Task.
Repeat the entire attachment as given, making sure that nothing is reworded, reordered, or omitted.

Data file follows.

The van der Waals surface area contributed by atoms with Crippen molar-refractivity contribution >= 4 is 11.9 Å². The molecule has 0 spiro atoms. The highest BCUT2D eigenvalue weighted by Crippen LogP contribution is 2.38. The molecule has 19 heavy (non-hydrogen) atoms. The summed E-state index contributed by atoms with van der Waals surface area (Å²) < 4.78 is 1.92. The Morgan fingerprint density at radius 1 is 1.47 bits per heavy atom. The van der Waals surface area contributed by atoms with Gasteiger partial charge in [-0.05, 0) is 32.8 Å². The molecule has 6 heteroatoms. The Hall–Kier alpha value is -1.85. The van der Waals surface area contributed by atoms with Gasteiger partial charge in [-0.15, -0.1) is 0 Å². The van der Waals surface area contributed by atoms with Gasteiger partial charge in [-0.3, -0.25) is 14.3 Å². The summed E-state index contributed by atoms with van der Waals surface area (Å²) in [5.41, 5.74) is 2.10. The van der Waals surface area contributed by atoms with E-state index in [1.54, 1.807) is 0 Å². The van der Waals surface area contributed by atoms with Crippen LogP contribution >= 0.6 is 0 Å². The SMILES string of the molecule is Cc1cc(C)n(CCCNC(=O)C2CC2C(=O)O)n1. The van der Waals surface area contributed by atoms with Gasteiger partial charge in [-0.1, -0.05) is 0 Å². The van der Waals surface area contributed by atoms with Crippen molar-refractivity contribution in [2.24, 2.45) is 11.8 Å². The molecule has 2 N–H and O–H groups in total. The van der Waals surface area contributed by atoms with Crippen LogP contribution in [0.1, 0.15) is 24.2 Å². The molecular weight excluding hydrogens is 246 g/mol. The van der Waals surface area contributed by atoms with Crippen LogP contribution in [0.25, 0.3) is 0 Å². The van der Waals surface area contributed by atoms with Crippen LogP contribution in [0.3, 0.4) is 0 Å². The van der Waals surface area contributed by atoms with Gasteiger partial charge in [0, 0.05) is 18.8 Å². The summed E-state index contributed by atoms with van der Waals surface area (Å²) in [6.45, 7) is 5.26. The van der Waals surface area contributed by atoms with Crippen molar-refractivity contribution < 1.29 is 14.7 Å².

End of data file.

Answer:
The van der Waals surface area contributed by atoms with Crippen molar-refractivity contribution >= 4 is 11.9 Å². The molecule has 0 spiro atoms. The highest BCUT2D eigenvalue weighted by Crippen LogP contribution is 2.38. The molecule has 19 heavy (non-hydrogen) atoms. The summed E-state index contributed by atoms with van der Waals surface area (Å²) < 4.78 is 1.92. The Morgan fingerprint density at radius 1 is 1.47 bits per heavy atom. The van der Waals surface area contributed by atoms with Gasteiger partial charge in [-0.05, 0) is 32.8 Å². The molecule has 6 heteroatoms. The Hall–Kier alpha value is -1.85. The van der Waals surface area contributed by atoms with Gasteiger partial charge in [-0.15, -0.1) is 0 Å². The van der Waals surface area contributed by atoms with Gasteiger partial charge in [-0.3, -0.25) is 14.3 Å². The summed E-state index contributed by atoms with van der Waals surface area (Å²) in [5.41, 5.74) is 2.10. The van der Waals surface area contributed by atoms with E-state index in [1.54, 1.807) is 0 Å². The van der Waals surface area contributed by atoms with Crippen LogP contribution >= 0.6 is 0 Å². The SMILES string of the molecule is Cc1cc(C)n(CCCNC(=O)C2CC2C(=O)O)n1. The van der Waals surface area contributed by atoms with Gasteiger partial charge in [-0.1, -0.05) is 0 Å². The van der Waals surface area contributed by atoms with Crippen molar-refractivity contribution in [2.24, 2.45) is 11.8 Å². The molecule has 2 N–H and O–H groups in total. The van der Waals surface area contributed by atoms with Crippen LogP contribution in [0.1, 0.15) is 24.2 Å². The molecular weight excluding hydrogens is 246 g/mol. The van der Waals surface area contributed by atoms with Crippen LogP contribution in [0.25, 0.3) is 0 Å². The van der Waals surface area contributed by atoms with Crippen LogP contribution in [0.3, 0.4) is 0 Å². The van der Waals surface area contributed by atoms with Gasteiger partial charge in [0, 0.05) is 18.8 Å². The summed E-state index contributed by atoms with van der Waals surface area (Å²) in [6.45, 7) is 5.26. The van der Waals surface area contributed by atoms with Crippen molar-refractivity contribution < 1.29 is 14.7 Å².